November 06, 2023

Governments used to lead innovation. On AI, they’re falling behind.

Source: The Washington Post

Journalists: Anthony Faiola, Cat Zakrzewski

At the same time, American lawmakers are considering pouring billions of dollars into AI development amid concerns of competition with China. Senate Majority Leader Charles E. Schumer (D-N.Y.), who is leading efforts in Congress to develop AI legislation, said legislators are discussing the need for a minimum of $32 billion in funding.

For now, the United States is siding with cautious action. Tech companies, said Paul Scharre, executive vice president of the Center for New American Security, are not necessarily loved in Washington by Republicans or Democrats. And President Biden’s recent executive order marked a notable shift from more laissez faire policies on tech companies in the past.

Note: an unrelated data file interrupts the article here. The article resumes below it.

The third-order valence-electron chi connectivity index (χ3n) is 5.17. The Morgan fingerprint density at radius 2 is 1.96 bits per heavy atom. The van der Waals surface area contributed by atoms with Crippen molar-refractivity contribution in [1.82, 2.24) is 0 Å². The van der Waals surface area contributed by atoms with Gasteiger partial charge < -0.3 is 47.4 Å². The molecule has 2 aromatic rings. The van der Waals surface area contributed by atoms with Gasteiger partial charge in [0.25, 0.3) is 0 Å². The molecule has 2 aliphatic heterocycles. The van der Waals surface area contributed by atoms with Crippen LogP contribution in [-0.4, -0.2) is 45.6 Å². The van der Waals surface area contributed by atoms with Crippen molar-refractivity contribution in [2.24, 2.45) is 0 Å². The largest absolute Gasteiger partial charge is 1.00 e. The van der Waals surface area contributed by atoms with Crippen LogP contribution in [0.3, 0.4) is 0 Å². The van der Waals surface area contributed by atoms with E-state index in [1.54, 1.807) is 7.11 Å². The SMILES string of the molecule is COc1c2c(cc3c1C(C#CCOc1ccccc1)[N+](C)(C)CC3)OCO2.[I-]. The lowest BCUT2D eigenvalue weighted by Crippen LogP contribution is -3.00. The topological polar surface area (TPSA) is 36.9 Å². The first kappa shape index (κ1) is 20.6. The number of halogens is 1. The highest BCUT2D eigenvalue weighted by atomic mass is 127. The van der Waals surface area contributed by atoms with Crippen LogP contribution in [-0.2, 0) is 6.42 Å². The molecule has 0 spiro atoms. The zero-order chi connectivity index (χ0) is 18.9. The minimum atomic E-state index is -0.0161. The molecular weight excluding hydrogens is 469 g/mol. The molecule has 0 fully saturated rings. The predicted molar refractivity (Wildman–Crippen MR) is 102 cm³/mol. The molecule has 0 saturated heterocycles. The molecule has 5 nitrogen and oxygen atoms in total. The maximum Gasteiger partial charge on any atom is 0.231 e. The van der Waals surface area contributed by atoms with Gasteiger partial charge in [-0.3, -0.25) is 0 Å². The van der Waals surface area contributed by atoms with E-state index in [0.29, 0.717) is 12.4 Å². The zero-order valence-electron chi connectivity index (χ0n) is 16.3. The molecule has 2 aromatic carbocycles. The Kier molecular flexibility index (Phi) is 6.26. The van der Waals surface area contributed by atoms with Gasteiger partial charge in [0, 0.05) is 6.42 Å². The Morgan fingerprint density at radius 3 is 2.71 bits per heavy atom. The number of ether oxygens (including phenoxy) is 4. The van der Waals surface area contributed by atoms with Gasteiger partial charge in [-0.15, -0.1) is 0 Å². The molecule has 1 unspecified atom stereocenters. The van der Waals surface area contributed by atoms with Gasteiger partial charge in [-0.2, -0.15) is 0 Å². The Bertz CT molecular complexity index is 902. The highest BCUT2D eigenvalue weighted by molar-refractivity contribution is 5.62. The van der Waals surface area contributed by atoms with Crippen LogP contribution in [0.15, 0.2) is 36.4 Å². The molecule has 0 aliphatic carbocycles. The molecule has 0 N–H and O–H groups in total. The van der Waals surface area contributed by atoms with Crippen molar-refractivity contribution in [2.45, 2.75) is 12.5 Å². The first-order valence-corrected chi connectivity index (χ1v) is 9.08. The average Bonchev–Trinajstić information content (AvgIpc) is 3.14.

“I’ve heard some people make the arguments the government just needs to sit back and just trust these companies and that the government doesn’t have the technical experience to regulate this technology,” Scharre said. “I think that’s a receipt for disaster. These companies aren’t accountable to the general public. Governments are.”

Read the full story and more from The Washington Post.


  • Paul Scharre

    Executive Vice President and Director of Studies

    Paul Scharre is the Executive Vice President and Director of Studies at CNAS. He is the award-winning author of Four Battlegrounds: Power in the Age of Artificial Intelligence...